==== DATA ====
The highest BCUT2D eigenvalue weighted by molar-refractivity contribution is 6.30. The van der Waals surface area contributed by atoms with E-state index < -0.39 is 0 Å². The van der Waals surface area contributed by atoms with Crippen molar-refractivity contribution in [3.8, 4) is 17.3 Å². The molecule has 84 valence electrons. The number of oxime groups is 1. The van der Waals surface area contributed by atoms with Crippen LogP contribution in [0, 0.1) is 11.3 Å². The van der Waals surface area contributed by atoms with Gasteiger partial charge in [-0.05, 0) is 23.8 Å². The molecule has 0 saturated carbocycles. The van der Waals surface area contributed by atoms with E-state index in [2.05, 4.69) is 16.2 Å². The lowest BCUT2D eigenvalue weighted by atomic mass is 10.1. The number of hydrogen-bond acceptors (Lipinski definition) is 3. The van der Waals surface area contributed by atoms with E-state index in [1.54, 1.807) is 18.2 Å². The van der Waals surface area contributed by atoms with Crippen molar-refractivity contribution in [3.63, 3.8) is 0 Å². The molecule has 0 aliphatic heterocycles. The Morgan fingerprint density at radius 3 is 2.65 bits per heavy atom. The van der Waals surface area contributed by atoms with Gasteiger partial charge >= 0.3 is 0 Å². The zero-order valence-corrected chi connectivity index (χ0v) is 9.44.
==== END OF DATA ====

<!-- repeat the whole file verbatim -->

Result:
The highest BCUT2D eigenvalue weighted by molar-refractivity contribution is 6.30. The van der Waals surface area contributed by atoms with E-state index < -0.39 is 0 Å². The van der Waals surface area contributed by atoms with Crippen molar-refractivity contribution in [3.8, 4) is 17.3 Å². The molecule has 84 valence electrons. The number of oxime groups is 1. The van der Waals surface area contributed by atoms with Crippen LogP contribution in [0, 0.1) is 11.3 Å². The van der Waals surface area contributed by atoms with Gasteiger partial charge in [-0.05, 0) is 23.8 Å². The molecule has 0 saturated carbocycles. The van der Waals surface area contributed by atoms with E-state index in [2.05, 4.69) is 16.2 Å². The lowest BCUT2D eigenvalue weighted by atomic mass is 10.1. The number of hydrogen-bond acceptors (Lipinski definition) is 3. The van der Waals surface area contributed by atoms with E-state index in [1.54, 1.807) is 18.2 Å². The van der Waals surface area contributed by atoms with Crippen molar-refractivity contribution in [3.63, 3.8) is 0 Å². The molecule has 0 aliphatic heterocycles. The Morgan fingerprint density at radius 3 is 2.65 bits per heavy atom. The van der Waals surface area contributed by atoms with Gasteiger partial charge >= 0.3 is 0 Å². The zero-order valence-corrected chi connectivity index (χ0v) is 9.44.